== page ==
Time for investors to snuggle up to 'IRR'

by Adam Brind on 15 May 2013

First, what is a cap rate, or capitalization rate?  Very simply, it is the income that is produced over the cost.  To be more specific, it is the NOI (Net Operating Income) over the value or purchase price for a given property.  Essentially, it is the percentage of income that a property produces and it is the most widely used real estate investment yardstick in the world. Everyone uses it because it’s easy to understand – “I spend this and I will get this.” But, the limitations of it are astronomical.  How long is the money invested? What is the financing look like? Will the investment require further cash? How much will I sell it for? The list goes on.

Don’t get me wrong, it is a great measure - it just lacks some of the data that real estate investors need to know. So, it’s not false, it’s just incomplete. That is why you need to snuggle up with IRR (Internal Rate of Return). It is a cap rate on steroids and provides a more complete picture of the return on investment.

There are three key questions that we should ask:
1) How long is the money invested?
2) How much money does the investment require (upfront and throughout the life of the investment)?
3) How much money will I get at the end -- in other words, time, money in and money out?  

The IRR yardstick measures all of that, although there is no simple calculation for it because it considers compounding and reinvesting the cash-flow. We'll get into more detail in a follow-up article.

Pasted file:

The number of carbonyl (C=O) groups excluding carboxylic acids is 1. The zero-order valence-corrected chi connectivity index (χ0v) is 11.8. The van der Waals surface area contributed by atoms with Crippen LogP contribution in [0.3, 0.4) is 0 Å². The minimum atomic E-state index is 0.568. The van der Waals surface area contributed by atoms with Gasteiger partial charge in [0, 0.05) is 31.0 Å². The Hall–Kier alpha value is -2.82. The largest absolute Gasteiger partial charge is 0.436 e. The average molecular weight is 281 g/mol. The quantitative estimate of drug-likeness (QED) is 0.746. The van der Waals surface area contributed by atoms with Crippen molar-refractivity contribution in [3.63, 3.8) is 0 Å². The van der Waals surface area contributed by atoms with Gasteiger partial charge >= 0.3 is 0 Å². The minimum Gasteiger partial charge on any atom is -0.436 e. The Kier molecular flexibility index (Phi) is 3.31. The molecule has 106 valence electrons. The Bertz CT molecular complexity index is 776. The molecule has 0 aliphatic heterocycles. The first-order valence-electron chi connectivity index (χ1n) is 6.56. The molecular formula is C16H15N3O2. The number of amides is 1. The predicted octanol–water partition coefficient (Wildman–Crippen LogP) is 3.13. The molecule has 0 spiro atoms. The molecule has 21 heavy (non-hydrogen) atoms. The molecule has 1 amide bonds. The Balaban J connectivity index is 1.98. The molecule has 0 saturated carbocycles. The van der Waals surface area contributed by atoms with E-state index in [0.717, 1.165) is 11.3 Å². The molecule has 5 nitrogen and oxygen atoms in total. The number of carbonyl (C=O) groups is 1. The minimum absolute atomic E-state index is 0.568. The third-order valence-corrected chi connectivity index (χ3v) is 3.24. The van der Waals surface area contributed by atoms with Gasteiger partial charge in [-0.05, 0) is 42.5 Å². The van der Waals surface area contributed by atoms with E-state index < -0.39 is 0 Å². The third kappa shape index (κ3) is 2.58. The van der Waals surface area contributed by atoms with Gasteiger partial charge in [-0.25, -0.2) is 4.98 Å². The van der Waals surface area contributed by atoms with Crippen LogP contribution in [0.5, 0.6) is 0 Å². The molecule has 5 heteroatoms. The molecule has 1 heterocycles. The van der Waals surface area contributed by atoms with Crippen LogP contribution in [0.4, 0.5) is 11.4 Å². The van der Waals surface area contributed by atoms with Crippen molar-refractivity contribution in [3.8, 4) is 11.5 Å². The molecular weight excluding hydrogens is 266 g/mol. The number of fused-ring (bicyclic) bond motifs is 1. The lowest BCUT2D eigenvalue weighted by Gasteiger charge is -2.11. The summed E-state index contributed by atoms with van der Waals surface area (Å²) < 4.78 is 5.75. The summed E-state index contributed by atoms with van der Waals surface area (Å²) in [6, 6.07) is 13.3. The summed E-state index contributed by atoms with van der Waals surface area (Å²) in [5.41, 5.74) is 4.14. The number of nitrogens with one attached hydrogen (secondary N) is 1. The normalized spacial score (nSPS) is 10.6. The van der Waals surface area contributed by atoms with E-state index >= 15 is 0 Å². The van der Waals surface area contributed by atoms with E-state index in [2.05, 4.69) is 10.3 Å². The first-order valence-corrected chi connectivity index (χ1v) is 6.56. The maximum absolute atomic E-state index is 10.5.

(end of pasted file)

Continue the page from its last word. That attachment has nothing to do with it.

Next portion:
But for now and as a quick example, consider that an investment property may have a cap rate of 3 per cent, but an IRR of 10 per cent or visa versa.  A property may cash flow 7 per cent, but if you have to dump $20k for a new roof, don’t you think that will eat into your cash flow or income yield?

Here is a very simple rule to remember: cap rate measures income, IRR measures income and growth (good or bad). As an investor and an adviser, I am far more concerned with the overall rate of return or yield (as it is typically referred to) that IRR provides.  Of course, IRR has some limitations as well (including making projections), but it is a more complete tool that all investors should get to know in addition to others such as cash on cash.

Adam Brind is the Broker of Record of Core Assets Inc. The real estate brokerage, based in Old Town Toronto, takes an holistic approach to real estate goals, with special dedication to investment properties. If you're interested, in a sample spread sheet for calculating IRR, email Brind at [email protected]

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